A former CIA agent observed, “If you want a serious interrogation, you send a prisoner to Jordan. If you want them to be tortured, you send them to Syria. If you want someone to disappear – never to see them again – you send them to Egypt.”
So what will happen next in Egypt?
Suleiman, who is intensely loyal to Mubarak, will not be an acceptable successor to the Egyptian people. Some fear the Muslim Brotherhood, which supports Hamas, will take power once Mubarak is forced out. But “[t]hough it is the largest opposition group, it by no means enjoys overwhelming support, and its leaders are for the most part moderate and responsible,” Scott MacLeod, Time magazine’s Middle East correspondent from 1995 to 2010, wrote in the Los Angeles Times. Korayem concurs. He says the Brotherhood, which has formally renounced terrorism and violence, is more educated and peaceful now. The Brotherhood provides social and economic programs that augment public services in Egypt.
Indeed, the Brotherhood supports Mohamed ElBaradei to negotiate with the Egyptian government. ElBaradei, the former U.N. International Atomic Energy Agency chief and Nobel Peace Prize recipient, recently returned to Egypt to stand with the protesters. He told Fareed Zakaria that the Brotherhood favors a secular state, and “has nothing to do with the Iranian movement, has nothing to do with extremism as we have seen it in Afghanistan and other places.”
The Obama administration has been slow to acknowledge that Mubarak is on his way out. Vice President Joe Biden, still in denial, said on the PBS News Hour, “I would not refer to him as a dictator.” ElBaradei criticized Obama for supporting Mubarak in the face of the popular revolt in Egypt. “You are losing credibility by the day,” he told CBS News. “On one hand you’re talking about democracy, rule of law and human rights, and on the other hand you are lending support to a dictator that continues to oppress his people.”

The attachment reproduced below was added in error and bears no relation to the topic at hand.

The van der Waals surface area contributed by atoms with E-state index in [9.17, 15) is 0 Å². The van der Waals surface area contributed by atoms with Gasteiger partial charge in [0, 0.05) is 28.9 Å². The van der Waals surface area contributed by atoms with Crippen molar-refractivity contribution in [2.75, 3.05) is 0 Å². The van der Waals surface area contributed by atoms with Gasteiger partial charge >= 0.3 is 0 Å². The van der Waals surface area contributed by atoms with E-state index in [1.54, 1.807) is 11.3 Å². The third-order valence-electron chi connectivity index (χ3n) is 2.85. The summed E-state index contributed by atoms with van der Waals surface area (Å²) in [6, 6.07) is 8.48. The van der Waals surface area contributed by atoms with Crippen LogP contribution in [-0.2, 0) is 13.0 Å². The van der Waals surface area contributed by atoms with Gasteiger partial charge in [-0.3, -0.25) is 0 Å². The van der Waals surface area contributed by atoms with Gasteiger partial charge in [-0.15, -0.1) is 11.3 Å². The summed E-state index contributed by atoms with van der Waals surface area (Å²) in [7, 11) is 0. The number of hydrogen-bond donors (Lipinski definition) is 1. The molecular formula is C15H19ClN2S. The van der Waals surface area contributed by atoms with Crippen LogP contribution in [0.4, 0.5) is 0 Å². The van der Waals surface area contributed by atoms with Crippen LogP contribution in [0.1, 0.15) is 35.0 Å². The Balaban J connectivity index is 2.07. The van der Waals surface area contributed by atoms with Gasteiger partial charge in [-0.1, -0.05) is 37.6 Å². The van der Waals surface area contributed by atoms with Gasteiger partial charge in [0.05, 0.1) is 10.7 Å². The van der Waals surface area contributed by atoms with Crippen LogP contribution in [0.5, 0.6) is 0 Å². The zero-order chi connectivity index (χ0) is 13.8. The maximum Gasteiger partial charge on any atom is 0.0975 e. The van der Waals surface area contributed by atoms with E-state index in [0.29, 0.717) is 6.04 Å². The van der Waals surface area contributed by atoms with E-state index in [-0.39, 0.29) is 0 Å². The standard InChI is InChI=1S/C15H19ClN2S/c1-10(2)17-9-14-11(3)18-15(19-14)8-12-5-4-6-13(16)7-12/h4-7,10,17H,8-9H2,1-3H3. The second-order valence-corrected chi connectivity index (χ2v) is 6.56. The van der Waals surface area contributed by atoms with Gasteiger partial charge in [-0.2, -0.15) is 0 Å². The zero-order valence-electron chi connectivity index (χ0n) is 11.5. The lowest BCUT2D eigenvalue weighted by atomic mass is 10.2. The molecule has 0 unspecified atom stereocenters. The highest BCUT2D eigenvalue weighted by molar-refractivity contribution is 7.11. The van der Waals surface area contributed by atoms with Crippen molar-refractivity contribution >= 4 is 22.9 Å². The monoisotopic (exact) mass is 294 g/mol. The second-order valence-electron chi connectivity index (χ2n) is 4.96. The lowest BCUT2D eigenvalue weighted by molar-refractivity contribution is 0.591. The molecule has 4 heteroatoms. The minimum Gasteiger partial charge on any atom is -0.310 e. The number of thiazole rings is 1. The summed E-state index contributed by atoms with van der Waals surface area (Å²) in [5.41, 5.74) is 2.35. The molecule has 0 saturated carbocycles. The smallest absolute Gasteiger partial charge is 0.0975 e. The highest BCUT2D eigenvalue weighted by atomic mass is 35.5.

Korayem sees the United States’ uncritical support for Israel as key to the problems in Egypt and elsewhere in the Middle East. If the United States acted as an honest broker, even “slightly fair to the Palestinians,” that would go a long way to solving the difficulties, he said. But, according to Gareth Porter, “The main function of the U.S. client state relationship with Egypt was to allow Israel to avoid coming to terms with Palestinian demands.” Chris Hedges adds, “The failure of the United States to halt the slow-motion ethnic cleansing of Palestinians by Israel has consequences. The failure to acknowledge the collective humiliation and anger felt by most Arabs because of the presence of U.S. troops on Muslim soil . . . has consequences.”
We are seeing those consequences in the streets of Egypt and the likelihood of similar developments in Jordan, Yemen, and other Middle Eastern countries. Until the U.S. government stops uncritically supporting tyrants, torturers, and oppressors, we can expect the people to rise up and overthrow them.
Egypt: Setting the Stage for WWIII?
by Henry Makow Ph.D.
February 1, 2011
Muslim Brotherhood: Prepare for War With Israel 
Egypt's Future; War With Israel
Israel Supplies Egypt With Crowd Dispersing Gas
US Neo Cons Fear Islamist Takeover
Obama Effectively Withdraws Support for Mubarak
In order to make sense of the day's headlines, we need to recall the big picture. Long ago, the London-based Masonic Jewish (Illuminati) central banking cartel realized that to enslave humanity, they needed to use guile.
Their unvarnished goal would meet universal opposition; so instead they fostered myriad needless conflicts in order to divide and conquer.
Their main strategy was to use their control of both sides to foment gratuitous but extremely costly wars. The First World War, Second World War, Cold War, Korean and Vietnam Wars etc. were all means of increasing their power and wealth while debilitating humanity in countless ways, including death, destruction, demoralization and debt.
The Illuminati may be setting the stage for a new world war. The template for the popular uprisings in Tunisia,